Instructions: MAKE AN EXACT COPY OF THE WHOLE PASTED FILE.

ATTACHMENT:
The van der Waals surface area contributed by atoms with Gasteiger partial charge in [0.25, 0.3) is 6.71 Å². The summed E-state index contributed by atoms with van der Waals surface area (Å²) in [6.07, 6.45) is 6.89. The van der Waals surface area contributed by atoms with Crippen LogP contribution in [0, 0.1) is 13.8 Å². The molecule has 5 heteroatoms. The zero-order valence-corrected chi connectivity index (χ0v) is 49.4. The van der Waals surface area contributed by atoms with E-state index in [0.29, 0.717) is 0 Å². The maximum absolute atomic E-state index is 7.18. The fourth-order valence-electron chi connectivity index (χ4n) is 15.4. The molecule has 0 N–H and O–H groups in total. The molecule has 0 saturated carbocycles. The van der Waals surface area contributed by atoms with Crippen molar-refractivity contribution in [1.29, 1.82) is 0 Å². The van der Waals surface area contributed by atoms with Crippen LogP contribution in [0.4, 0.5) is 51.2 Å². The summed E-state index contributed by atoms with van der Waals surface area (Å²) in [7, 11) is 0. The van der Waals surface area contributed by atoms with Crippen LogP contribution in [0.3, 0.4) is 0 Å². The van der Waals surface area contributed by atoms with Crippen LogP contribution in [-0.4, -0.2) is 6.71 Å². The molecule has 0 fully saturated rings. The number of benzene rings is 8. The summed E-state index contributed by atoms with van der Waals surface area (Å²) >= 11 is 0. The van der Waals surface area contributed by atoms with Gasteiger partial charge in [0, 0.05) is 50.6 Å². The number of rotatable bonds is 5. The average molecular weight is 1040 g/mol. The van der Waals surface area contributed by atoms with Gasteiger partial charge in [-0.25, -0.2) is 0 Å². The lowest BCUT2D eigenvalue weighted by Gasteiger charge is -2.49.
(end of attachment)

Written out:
The van der Waals surface area contributed by atoms with Gasteiger partial charge in [0.25, 0.3) is 6.71 Å². The summed E-state index contributed by atoms with van der Waals surface area (Å²) in [6.07, 6.45) is 6.89. The van der Waals surface area contributed by atoms with Crippen LogP contribution in [0, 0.1) is 13.8 Å². The molecule has 5 heteroatoms. The zero-order valence-corrected chi connectivity index (χ0v) is 49.4. The van der Waals surface area contributed by atoms with E-state index in [0.29, 0.717) is 0 Å². The maximum absolute atomic E-state index is 7.18. The fourth-order valence-electron chi connectivity index (χ4n) is 15.4. The molecule has 0 N–H and O–H groups in total. The molecule has 0 saturated carbocycles. The van der Waals surface area contributed by atoms with Crippen molar-refractivity contribution in [1.29, 1.82) is 0 Å². The van der Waals surface area contributed by atoms with Crippen LogP contribution in [0.4, 0.5) is 51.2 Å². The summed E-state index contributed by atoms with van der Waals surface area (Å²) in [7, 11) is 0. The van der Waals surface area contributed by atoms with Crippen LogP contribution in [0.3, 0.4) is 0 Å². The van der Waals surface area contributed by atoms with Crippen LogP contribution in [-0.4, -0.2) is 6.71 Å². The molecule has 0 fully saturated rings. The number of benzene rings is 8. The summed E-state index contributed by atoms with van der Waals surface area (Å²) >= 11 is 0. The van der Waals surface area contributed by atoms with Gasteiger partial charge in [0, 0.05) is 50.6 Å². The number of rotatable bonds is 5. The average molecular weight is 1040 g/mol. The van der Waals surface area contributed by atoms with Gasteiger partial charge in [-0.25, -0.2) is 0 Å². The lowest BCUT2D eigenvalue weighted by Gasteiger charge is -2.49.